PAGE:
Evidence of exposure to SARS-CoV-2 increasing among blood donors

Oct. 5, 2020

By AABB Communications Staff

A “small but growing” percentage of individuals donating blood show evidence of prior exposure to SARS-CoV-2, according to new findings presented at Sunday evening’s Late-breaking Oral Abstract Session and posted on the AABB 2020 Virtual Annual Meeting blog.

The data, presented by Bryan Spencer, PhD, MPH, research scientist at American Red Cross Scientific Affairs, indicated that while the proportion of blood donors showing evidence of exposure to SARS-CoV-2 is increasing, the demographic and geographic data regarding exposure are consistent with other widely reported findings.

Spencer and his colleagues began testing blood donors for SARS-CoV-2 through the use of a Total Ig Test on June 15, 2020. Donors who were reactive were asked to participate in an online survey two weeks after their donation. The survey inquired about COVID-19-related symptoms and COVID-19 testing performed outside the blood center.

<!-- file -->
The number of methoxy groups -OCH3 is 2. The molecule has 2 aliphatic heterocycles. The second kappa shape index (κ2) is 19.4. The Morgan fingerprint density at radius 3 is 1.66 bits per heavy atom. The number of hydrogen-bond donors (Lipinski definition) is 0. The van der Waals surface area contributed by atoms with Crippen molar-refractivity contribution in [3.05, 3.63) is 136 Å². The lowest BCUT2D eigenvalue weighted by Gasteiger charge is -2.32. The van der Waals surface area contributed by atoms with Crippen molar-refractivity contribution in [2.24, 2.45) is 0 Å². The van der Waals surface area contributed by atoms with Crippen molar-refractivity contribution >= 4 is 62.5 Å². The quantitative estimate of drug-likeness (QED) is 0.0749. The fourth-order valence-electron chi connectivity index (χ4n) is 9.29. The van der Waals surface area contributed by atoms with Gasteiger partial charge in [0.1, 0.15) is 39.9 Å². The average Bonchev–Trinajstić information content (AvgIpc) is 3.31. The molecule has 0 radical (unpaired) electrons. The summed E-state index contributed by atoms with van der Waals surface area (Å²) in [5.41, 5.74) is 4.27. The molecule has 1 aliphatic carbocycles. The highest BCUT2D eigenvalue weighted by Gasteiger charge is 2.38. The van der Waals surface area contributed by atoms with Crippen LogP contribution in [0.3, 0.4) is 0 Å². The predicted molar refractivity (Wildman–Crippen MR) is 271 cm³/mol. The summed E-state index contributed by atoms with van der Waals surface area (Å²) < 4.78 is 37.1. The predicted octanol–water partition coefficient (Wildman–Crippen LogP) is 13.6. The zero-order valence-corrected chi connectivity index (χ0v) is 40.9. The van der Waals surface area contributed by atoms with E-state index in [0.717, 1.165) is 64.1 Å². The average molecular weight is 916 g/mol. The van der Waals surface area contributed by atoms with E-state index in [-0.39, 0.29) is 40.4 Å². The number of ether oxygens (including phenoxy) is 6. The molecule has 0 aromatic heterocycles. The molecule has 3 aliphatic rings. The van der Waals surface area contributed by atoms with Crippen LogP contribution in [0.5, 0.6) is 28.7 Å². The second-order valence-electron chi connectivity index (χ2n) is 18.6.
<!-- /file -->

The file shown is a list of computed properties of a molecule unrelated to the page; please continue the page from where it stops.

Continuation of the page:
A total of 4,369 donors completed the survey. Of these, 45 percent reported never having symptoms of COVID-19. Spencer said there was no association between the presence of symptoms and other factors, such as chronic illness or obesity.

Among the donors who reported previously experiencing COVID-19 symptoms, fatigue (41 percent), myalgia (35 percent), headache (33 percent), cough (29 percent), loss of smell (29 percent), loss of taste (28 percent) and fever (22 percent) were most commonly reported.

Spencer said that given the importance of identifying individuals who may be eligible to donate COVID-19 convalescent plasma (CCP), identifying patients who self-report previously experiencing more COVID-19-related symptoms may help predict which patients will show evidence of previous exposure to SARS-CoV-2. “Prior symptoms of donors may be useful in identifying suitability for convalescent plasma collection,” he said.

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